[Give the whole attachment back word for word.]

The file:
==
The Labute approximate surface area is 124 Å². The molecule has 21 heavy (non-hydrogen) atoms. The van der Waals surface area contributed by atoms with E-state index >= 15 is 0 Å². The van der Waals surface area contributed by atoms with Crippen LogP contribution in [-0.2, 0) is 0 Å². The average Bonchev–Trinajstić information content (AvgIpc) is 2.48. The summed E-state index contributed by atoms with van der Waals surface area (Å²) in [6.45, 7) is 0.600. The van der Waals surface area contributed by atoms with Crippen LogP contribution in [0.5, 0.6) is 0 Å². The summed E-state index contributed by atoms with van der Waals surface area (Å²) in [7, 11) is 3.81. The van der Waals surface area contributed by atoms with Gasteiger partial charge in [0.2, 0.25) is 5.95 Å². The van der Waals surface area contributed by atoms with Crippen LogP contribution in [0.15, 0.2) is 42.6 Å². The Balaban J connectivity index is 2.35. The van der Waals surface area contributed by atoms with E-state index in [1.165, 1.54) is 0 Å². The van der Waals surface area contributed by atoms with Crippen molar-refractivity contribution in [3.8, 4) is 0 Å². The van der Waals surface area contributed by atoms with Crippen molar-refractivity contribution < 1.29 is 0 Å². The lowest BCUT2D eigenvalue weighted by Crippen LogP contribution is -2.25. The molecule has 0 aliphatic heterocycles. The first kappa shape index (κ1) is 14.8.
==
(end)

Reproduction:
The Labute approximate surface area is 124 Å². The molecule has 21 heavy (non-hydrogen) atoms. The van der Waals surface area contributed by atoms with E-state index >= 15 is 0 Å². The van der Waals surface area contributed by atoms with Crippen LogP contribution in [-0.2, 0) is 0 Å². The average Bonchev–Trinajstić information content (AvgIpc) is 2.48. The summed E-state index contributed by atoms with van der Waals surface area (Å²) in [6.45, 7) is 0.600. The van der Waals surface area contributed by atoms with Crippen LogP contribution in [0.5, 0.6) is 0 Å². The summed E-state index contributed by atoms with van der Waals surface area (Å²) in [7, 11) is 3.81. The van der Waals surface area contributed by atoms with Gasteiger partial charge in [0.2, 0.25) is 5.95 Å². The van der Waals surface area contributed by atoms with Crippen LogP contribution in [0.15, 0.2) is 42.6 Å². The Balaban J connectivity index is 2.35. The van der Waals surface area contributed by atoms with E-state index in [1.165, 1.54) is 0 Å². The van der Waals surface area contributed by atoms with Crippen molar-refractivity contribution in [3.8, 4) is 0 Å². The van der Waals surface area contributed by atoms with Crippen molar-refractivity contribution < 1.29 is 0 Å². The lowest BCUT2D eigenvalue weighted by Crippen LogP contribution is -2.25. The molecule has 0 aliphatic heterocycles. The first kappa shape index (κ1) is 14.8.